GCSE overhaul in England made final by Ofqual
Exams regulator Ofqual has confirmed the changes it is making to GCSEs, in what it calls the biggest shake-up of exams in England for a generation.
A new grading system will use numbers instead of letters, and coursework is being scrapped for most subjects.
The changes will be in stages, starting with pupils due to take GCSE exams in 2017. Those who turn 13 in this academic year will be the first.
English and maths will be the first subjects affected.
Pupils will begin studying the new courses in English language, English literature and maths from the autumn of 2015.
And about 20 other popular GCSE subjects will be revamped in the same way, ready for teaching a year later, in 2016, with the first exams for those taken in 2018.'Fresh content'
The changes apply to England only. Wales is planning its own GCSE shake-up, but Northern Ireland is not planning any changes. Scotland has its own exams system.
While they come in, pupils in England will have some exams graded with numbers and some with letters, leading teaching unions to warn this will be confusing for pupils, parents and employers.
Around the UK
The GCSE changes being announced will apply only to pupils in England.
Scotland has its own exam system, but Wales and Northern Ireland also use GCSEs.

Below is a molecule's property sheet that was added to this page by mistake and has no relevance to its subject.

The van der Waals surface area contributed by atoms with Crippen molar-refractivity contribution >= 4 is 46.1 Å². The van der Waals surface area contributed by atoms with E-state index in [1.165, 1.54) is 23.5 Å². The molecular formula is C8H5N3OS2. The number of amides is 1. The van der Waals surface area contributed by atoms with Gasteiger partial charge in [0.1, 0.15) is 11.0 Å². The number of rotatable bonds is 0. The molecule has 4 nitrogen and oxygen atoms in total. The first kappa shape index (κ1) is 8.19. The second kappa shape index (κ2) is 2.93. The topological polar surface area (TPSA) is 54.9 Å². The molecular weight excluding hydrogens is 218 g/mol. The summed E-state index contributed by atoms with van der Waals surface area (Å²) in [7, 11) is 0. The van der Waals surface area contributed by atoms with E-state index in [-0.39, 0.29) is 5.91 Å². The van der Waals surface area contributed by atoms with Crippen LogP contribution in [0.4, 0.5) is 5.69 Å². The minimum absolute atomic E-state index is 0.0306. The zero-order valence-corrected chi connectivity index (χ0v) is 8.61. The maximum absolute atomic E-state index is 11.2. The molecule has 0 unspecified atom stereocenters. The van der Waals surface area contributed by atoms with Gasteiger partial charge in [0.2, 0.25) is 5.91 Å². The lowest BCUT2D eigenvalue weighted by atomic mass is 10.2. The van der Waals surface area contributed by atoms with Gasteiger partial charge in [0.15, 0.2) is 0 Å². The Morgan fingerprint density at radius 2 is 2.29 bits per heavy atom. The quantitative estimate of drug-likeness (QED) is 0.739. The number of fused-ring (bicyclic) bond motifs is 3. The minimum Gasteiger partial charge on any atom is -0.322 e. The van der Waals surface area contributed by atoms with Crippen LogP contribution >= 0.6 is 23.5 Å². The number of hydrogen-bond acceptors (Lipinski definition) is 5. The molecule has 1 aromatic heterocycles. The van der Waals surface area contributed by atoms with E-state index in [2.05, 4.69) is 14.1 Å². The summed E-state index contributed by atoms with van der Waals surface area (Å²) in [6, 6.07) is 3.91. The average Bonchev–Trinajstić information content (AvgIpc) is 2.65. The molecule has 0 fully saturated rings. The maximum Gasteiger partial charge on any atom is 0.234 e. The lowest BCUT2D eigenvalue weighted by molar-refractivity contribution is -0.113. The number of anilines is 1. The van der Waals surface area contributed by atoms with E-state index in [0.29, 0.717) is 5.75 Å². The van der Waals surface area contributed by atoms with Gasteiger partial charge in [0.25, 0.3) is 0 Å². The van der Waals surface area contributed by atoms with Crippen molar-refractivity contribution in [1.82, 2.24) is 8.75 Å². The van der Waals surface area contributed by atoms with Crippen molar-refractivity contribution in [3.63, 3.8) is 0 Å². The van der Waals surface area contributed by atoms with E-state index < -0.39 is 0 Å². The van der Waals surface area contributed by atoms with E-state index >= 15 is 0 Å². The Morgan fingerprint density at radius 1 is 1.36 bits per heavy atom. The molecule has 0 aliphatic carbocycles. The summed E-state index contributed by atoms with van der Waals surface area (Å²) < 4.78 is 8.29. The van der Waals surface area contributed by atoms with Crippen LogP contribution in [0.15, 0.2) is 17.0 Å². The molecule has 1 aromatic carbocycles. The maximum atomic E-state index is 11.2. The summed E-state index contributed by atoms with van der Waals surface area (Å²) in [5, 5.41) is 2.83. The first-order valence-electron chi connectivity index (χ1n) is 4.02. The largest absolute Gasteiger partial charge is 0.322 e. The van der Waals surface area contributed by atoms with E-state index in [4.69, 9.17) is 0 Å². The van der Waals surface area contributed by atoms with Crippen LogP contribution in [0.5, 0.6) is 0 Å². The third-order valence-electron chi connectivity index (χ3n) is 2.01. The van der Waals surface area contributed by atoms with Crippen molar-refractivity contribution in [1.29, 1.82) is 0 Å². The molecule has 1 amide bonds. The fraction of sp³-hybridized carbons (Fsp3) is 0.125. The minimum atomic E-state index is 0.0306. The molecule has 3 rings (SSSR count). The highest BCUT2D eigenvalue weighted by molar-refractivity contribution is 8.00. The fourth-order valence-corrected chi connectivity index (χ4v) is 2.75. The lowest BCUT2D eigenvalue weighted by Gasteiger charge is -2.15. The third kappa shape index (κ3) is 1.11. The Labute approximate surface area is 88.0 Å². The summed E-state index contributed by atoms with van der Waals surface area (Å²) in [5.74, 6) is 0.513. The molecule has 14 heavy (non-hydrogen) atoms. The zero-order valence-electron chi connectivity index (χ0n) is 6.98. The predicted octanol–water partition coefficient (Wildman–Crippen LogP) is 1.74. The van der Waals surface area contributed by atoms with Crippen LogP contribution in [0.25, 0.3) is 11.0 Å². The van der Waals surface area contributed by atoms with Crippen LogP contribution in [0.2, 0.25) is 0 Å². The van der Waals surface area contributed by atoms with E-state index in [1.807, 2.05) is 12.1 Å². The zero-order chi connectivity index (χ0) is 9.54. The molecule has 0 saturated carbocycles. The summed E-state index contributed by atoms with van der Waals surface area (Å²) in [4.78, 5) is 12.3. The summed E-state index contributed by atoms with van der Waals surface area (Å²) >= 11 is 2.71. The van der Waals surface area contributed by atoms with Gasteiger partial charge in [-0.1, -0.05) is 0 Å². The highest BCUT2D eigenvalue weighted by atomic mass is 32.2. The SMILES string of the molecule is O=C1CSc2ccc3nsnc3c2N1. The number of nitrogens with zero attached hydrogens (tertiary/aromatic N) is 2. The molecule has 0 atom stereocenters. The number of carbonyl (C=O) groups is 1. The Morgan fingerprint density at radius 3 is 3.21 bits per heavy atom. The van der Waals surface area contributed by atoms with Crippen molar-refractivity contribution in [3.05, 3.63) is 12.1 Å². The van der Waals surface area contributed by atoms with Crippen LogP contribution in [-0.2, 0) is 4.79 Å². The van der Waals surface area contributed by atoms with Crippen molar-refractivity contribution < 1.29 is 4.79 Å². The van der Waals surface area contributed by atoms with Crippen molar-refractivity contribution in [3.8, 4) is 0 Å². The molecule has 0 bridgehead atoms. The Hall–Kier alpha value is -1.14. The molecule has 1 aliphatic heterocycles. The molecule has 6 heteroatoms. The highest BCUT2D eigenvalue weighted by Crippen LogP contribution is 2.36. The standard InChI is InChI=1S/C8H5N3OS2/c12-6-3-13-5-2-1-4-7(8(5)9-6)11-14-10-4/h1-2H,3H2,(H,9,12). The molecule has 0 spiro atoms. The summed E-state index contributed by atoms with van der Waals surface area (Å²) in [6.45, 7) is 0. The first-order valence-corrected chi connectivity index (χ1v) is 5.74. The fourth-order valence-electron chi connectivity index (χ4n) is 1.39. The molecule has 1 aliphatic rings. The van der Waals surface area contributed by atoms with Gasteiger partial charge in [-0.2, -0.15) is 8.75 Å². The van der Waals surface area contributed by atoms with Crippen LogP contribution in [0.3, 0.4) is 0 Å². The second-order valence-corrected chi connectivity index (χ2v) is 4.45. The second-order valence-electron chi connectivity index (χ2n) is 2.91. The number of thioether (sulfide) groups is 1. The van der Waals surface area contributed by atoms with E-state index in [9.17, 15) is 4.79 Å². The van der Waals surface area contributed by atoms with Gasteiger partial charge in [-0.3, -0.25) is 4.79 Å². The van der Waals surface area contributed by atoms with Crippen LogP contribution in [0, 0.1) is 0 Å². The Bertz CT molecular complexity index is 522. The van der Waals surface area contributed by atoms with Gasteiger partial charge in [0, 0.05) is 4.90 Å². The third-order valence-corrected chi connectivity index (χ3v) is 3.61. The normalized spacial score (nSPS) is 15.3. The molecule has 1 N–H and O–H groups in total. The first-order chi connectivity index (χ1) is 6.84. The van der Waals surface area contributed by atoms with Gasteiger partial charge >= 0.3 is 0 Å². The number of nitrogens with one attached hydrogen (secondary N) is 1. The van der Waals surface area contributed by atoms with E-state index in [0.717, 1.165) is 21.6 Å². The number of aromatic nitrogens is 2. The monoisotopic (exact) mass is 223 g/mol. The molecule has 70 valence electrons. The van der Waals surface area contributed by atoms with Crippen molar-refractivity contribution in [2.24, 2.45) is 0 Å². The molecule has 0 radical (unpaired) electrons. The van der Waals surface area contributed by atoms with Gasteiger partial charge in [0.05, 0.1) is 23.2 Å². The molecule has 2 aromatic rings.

Wales is also planning a shake-up, bringing in its own new GCSEs in maths, English and Welsh, which will be taught from the autumn of 2015.
In Northern Ireland no changes to GCSEs are planned. A recent review concluded there was "no case for replacing A-levels or GCSEs in the short or medium term".
Exams will be graded from 1 to 9, with 9 being the highest. Pupils who fail will be awarded a "U" for an unclassified result.
All exams will be taken after two years of study, rather than in modules taken at various stages over two years, meaning a return to the format of O-levels, which pre-dated GCSEs.
And there will be more marks awarded for spelling, punctuation and grammar.
The head of Ofqual, Glenys Stacey, said the changes were "fundamental".
"This is the biggest change in a generation," she said. "They [GCSEs] have been around for over 25 years but now we are seeing fresh content, a different structure, high-quality assessment coming in.
"It's a significant change for students and for schools."
Ms Stacey said the move to a numerical system meant a new grade was being added and that would help examiners distinguish between candidates' performance - especially at the top grades.
She suggested that the move away from traditional grades might be hard for some people to understand, but was important.
"The new qualifications will be significantly different and we need to signal this clearly," she said.
At the same time, the government is confirming changes to what has to be studied in English language, English literature and maths, because the overhaul of exams covers both what is studied and how it is assessed.
Key changes, autumn 2015
- Changes will initially be for English language, English literature and maths
- Grading by numbers 9-1 rather than by the current letters A*-G
- No more modular courses. Instead, full exams taken at the end of two years
- Controlled assessments (coursework done under exam conditions) will be scrapped for most subjects
It says in English literature, students will have to "study whole texts in detail, covering a range of literature including Shakespeare, 19th Century novels, Romantic poetry and other high-quality fiction and drama".